By Criswell Chisango
Kariba, October 28, 2013 – Police over the weekend interrogated a Kapenta Workers Union, (KWU), representative in the resort town of Kariba following a two-day protest demanding improved working conditions.
KWU deputy secretary-general Gerald Chimurewo was picked up by three police officers on Sunday who questioned him why his union had staged a demonstration in protest over slave wages being paid by their employers.
Chimurewo was quizzed in the afternoon and later released without any charges laid against him.
“Three police officers wanted to know why we had resorted to demonstration although we had notified all responsible authorities before we staged the demonstration on Saturday. The response from the disgruntled workers was positive as they are not happy with the way they are being ill-treated by some of our employers’’ said Chimurewo.
Rodgers Madyara, the union’s secretary general confirmed that the police were misinformed by some employers that the strike was illegal.
“’We ironed out the differences with the police who were misinformed. Our strike will go ahead as we seek negotiations over the grievances we have against the employers’’ said Madyara.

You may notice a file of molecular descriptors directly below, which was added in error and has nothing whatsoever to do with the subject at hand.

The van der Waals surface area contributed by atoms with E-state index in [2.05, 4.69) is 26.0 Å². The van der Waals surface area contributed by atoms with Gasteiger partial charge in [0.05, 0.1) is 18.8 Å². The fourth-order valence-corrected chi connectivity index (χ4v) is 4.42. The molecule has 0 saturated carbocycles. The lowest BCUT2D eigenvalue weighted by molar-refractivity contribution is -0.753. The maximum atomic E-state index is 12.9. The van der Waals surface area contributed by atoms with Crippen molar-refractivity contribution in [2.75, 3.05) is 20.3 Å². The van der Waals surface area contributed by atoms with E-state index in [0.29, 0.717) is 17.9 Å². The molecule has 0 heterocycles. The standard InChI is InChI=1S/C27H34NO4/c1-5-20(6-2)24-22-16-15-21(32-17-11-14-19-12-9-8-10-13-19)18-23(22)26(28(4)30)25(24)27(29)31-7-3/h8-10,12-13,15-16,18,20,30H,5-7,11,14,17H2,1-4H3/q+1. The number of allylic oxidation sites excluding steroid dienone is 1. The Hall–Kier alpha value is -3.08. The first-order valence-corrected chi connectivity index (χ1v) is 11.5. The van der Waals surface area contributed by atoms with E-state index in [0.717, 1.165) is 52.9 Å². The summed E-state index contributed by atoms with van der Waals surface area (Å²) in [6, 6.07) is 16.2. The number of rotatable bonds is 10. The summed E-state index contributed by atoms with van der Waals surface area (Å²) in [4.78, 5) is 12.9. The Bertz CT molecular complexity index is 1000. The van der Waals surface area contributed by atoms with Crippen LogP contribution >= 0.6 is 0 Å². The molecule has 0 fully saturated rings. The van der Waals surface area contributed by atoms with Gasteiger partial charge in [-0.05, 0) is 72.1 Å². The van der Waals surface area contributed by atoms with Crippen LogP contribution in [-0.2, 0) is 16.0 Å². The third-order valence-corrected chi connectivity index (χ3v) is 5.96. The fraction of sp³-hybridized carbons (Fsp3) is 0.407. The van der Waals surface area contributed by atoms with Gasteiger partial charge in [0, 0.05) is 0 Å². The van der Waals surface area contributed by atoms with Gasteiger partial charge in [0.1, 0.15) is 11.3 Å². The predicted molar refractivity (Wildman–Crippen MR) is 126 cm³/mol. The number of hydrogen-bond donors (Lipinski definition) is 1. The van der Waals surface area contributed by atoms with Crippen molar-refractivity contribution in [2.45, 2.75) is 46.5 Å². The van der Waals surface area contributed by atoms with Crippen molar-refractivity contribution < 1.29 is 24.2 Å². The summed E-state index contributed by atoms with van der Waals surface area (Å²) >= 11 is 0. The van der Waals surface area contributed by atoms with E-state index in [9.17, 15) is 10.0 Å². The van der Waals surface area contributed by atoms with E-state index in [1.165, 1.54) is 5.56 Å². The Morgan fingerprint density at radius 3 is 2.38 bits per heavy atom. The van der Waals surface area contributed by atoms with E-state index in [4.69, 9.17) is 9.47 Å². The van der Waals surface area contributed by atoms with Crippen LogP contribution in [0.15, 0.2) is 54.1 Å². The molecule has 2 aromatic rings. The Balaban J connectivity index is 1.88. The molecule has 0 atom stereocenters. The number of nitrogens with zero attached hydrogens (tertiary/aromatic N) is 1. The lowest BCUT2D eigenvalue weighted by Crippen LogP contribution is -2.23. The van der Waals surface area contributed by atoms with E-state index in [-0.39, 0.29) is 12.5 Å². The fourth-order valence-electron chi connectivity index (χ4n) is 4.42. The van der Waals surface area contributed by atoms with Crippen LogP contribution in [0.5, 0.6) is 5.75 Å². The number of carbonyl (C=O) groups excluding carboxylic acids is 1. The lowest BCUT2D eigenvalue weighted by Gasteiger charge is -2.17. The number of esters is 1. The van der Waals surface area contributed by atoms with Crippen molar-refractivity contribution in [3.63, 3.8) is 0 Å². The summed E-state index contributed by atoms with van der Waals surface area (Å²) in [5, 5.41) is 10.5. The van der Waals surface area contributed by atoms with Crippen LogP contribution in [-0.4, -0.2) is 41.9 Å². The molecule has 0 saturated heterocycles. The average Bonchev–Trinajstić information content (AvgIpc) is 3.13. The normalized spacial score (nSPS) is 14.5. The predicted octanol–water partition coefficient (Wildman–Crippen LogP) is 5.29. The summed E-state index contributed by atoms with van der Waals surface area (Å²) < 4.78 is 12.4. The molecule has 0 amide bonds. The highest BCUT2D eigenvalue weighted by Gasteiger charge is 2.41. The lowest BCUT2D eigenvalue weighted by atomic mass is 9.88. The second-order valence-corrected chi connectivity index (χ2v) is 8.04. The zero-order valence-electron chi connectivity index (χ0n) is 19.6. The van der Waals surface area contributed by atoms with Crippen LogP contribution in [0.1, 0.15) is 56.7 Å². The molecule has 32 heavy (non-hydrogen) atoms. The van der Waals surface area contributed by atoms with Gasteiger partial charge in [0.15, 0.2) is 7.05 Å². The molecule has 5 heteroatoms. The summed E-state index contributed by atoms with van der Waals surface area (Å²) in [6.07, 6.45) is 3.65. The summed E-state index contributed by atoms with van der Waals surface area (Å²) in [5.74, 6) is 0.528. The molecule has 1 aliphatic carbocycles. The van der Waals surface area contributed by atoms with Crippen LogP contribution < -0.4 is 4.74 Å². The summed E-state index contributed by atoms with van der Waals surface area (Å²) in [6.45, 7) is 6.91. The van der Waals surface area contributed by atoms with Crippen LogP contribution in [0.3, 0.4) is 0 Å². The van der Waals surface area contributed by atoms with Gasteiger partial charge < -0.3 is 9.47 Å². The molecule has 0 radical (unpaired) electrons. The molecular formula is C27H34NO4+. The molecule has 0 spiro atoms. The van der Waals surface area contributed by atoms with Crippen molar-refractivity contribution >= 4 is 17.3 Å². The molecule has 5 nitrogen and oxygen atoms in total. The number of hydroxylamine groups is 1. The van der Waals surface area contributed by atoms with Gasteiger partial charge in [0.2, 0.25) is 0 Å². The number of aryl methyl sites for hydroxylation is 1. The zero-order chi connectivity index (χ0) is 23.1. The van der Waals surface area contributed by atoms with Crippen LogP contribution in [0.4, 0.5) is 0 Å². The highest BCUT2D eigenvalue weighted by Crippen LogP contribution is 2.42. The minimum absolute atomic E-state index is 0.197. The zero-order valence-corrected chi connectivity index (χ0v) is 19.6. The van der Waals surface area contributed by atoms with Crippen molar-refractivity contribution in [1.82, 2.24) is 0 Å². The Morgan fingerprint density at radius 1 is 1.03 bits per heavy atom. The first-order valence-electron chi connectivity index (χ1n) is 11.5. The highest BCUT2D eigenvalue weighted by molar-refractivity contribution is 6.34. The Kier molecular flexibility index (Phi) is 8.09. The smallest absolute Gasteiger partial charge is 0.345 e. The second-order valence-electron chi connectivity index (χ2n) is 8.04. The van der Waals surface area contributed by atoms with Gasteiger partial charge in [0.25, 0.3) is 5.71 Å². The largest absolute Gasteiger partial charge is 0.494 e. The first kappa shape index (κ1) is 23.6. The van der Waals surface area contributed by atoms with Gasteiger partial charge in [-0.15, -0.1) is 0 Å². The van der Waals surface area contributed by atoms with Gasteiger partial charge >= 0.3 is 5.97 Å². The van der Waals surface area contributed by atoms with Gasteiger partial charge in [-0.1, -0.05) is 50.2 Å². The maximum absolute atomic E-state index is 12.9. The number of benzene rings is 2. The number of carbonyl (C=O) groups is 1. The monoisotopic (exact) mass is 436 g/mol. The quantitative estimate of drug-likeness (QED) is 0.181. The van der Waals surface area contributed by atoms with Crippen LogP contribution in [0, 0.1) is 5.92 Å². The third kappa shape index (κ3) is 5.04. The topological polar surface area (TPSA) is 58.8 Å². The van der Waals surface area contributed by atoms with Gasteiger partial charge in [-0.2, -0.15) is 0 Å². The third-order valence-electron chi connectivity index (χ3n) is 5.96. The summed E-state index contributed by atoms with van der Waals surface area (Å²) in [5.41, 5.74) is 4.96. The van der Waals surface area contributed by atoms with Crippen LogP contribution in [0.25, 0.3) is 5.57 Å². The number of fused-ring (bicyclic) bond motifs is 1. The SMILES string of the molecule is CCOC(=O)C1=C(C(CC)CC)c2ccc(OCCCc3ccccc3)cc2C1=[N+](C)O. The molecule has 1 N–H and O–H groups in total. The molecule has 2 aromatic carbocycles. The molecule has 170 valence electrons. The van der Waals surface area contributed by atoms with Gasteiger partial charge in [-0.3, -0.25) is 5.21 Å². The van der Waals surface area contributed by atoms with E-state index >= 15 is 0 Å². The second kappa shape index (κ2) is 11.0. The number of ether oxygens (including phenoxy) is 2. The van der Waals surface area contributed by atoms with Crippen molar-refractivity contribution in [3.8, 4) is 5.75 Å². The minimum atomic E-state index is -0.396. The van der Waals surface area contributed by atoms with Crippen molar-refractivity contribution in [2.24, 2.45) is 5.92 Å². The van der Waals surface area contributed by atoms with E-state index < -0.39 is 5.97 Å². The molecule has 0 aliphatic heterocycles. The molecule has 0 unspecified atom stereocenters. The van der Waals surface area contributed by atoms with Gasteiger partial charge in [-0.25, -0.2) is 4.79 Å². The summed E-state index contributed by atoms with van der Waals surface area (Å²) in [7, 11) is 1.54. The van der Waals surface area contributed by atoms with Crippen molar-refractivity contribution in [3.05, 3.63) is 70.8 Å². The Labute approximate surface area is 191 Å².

The workers made their demands to the National Employment Council for the Agricultural Industry of Zimbabwe under which they fall. They are calling for improved working conditions claiming they are still regarded as farm workers.
“We want better wages as our members are earning as farm workers when they are living in a town. The schedule has the lowest grade earning $120 only. Of late the employers were paying commissions as little as 10 cents per kilogram than wages and this is affecting our working conditions. Some of our members have outstanding back pay dating to several years, and they are working for 17 hours daily although it should be 8 hours. There are no allowances, terminal benefits as well as leave days as they are on fixed monthly contacts that resembles slavery attitude on workers’’ he added.
However, Kariba Kapenta Producers Association chairman Norbert Mapfumo denied that all fishermen were affected by the poor remuneration and participated in the demonstration.
“My workers and some from other bigger fisheries did not join the strike as they do not have such grievances. We understand that some employers are not adhering to the approved wages, ill-treating their workers. This must stop,’’ said Mapfumo.
Strikes over poor wages and salaries are common in Zimbabwe where workers earn below the poverty datum line pegged at $500.